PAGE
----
This was Bhagat Singh’s milieu: people like Prithvi Singh Azad, and Sohan Singh Josh. Josh came from Chetanpura, Punjab, the same town as Surat Singh Gill. Both Gill and Josh had tried to go to the U. S., but whereas Gill got a visa (and became Kartar Dhillon’s husband), the U. S. embassy denied Josh. Josh grew up around Ghadarite radicals (and as a Communist leader he would write an early history of the movement). It was through Josh that a young Bhagat Singh learnt the history and theory of Communism and Marxism. Ghadar, via the Soviet Revolution, played a central role in the dissemination of socialist ideas among the Punjabi youth.

Only marginally did the Ghadar workers turn their attention to the role of U. S. imperialism and of Canadian complicity with British imperialism. The U. S. and Canada allowed the Indian radicals some space to work, although the governments also allowed British intelligence to follow their activities (our reconstruction of their work is made possible by these intelligence reports). When World War I broke out, and many Indian radicals decided to make common cause with Germany, the U. S. and Canadian states went after them (M. N. Roy, for instance, fled to Mexico as a result of this pressure, where he helped found its Communist Party; he was the Mexican delegate to the Comintern meetings where he debated Lenin). The repression provided the opportunity for some among the radicals to write in praise of the U. S. that at the very least had an ethos of republicanism and anti-colonialism–something Britain lacked. For example, Taraknath Das, Har Dayal’s associate, wrote an essay for the Calcutta-based Modern Review entitled “American Diplomacy at its Best,” which extolled U. S. foreign policy.

The members of the Ghadar and other like organizations were well aware of U. S. imperialism. One of Har Dayal’s close comrades was John Barry, a leader of the American Anti-Imperialist League (San Francisco branch) and of the Socialist Radical Club. The League was formed in 1898 to oppose the U. S. annexation of Puerto Rico, Cuba and the Philippines. “We hold that the policy known as imperialism is hostile to liberty and tends toward militarism, an evil which it has been our glory to be free,” the League declared in its 1899 platform. “We regret that it has become necessary in the land of Washington and Lincoln to reaffirm that all men, of whatever race or color, are entitled to life, liberty and the pursuit of happiness.” Whereas the League took a strong position against imperialism, it promoted a grave illusion about the American Republic: that it had no prior history of expansionist activity. Forgotten in this was one of the causes of the 1776 War of Independence, for the settlers in the original Thirteen Colonies to expand westward. When they did, these settlers and their new state annihilated or pacified the Amerindian residents and annexed large parts of Mexico. Only when this proximate colonization was over did the U. S. state exercise its right to the Western Hemisphere (through the 1823 Monroe Doctrine) and outward into the Pacific (the Hawaiian islands and the Philippines).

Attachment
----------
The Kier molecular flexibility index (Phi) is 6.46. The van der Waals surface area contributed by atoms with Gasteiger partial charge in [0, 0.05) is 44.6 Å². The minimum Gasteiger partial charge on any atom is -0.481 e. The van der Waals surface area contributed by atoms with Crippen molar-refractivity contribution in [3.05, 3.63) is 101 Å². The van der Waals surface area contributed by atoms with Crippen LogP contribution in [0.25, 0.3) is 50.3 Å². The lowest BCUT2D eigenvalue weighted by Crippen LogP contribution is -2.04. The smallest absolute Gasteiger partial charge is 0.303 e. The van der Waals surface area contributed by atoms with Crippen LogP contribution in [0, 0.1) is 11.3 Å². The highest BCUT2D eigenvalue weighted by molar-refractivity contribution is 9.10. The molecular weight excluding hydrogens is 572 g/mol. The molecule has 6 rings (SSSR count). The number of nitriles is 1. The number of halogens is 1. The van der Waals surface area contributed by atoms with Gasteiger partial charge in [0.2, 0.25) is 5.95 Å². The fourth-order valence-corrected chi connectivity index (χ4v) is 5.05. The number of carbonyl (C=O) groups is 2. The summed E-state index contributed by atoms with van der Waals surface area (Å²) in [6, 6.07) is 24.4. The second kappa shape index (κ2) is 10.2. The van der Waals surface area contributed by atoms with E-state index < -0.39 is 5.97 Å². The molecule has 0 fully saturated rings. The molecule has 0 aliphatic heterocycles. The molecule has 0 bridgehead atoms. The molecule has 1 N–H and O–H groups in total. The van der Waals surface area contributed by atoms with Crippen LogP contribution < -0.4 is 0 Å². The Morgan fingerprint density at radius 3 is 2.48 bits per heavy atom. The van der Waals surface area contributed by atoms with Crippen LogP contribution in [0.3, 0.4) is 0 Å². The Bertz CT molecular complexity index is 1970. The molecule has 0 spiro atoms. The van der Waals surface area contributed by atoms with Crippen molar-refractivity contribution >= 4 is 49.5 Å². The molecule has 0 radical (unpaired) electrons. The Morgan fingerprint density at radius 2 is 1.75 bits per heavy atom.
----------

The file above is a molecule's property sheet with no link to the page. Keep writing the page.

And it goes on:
If Har Dayal and others observed what was ongoing in Central America, they would have seen the future tendency of planetary imperialism. The U. S. government from 1915 onward began to absorb some Caribbean islands (the Dominican Republic, Haiti and Cuba) and Central America (Nicaragua, Guatemala, and Panama) into its economic orbit by frequent military interventions and by the seizure of the economic sovereignty of these small countries. They were not ruled directly by the U. S. government, but their local satraps paid tribute to U. S. power (including to U. S. corporations, such as the United Fruit Company). No longer was imperialism identical with colonialism (for the extraction of resources and the creation of dependent markets); it had now morphed its tentacles into all areas of social life and economic accumulation. Foreign direct investment into Central and South America created a cumulative stock of investment, which in turn generated a return flow of earnings (as the U. S. Marxist Harry Magdoff argued in 1969). Nothing short of a broad, planetary united front against the structures of this form of imperialism would be adequate.

In 1915, the African American radical, W. E. B. DuBois (a close friend of many Indian nationalists) wrote an insightful essay, “The African Roots of the War.” In this essay, DuBois pointed out that the growth of monopoly capitalism alongside liberal democracy in Europe and North America led to the creation of a large quantum of surplus, some of which was turned over to the white working class (which became an aristocracy among labor). The uneven union of the white working class with their capitalist masters led, DuBois argued, into an intra-national fight over the world’s spoils, mainly the “darker nations of the world–Asia and Africa, South and Central America, the West Indies and the Islands of the South Seas. The present world war,” DuBois continued, “is, then, the result of jealousies engendered by the recent rise of armed national associations of labor and capital whose aim is the exploitation of the wealth of the world mainly outside the European circle of nations. These associations, grown jealous and suspicious at the division of spoils of trade-empire, are fighting to enlarge their respective shares; they look for expansion, not in Europe but in Asia, and particularly in Africa.” This argument would appear two years later, with slightly different emphases, in Lenin’s Imperialism. DuBois was greatly interested in developments in India, but his own writings were not to be read by either the Indian political thinkers or by the Indian radicals in the U. S.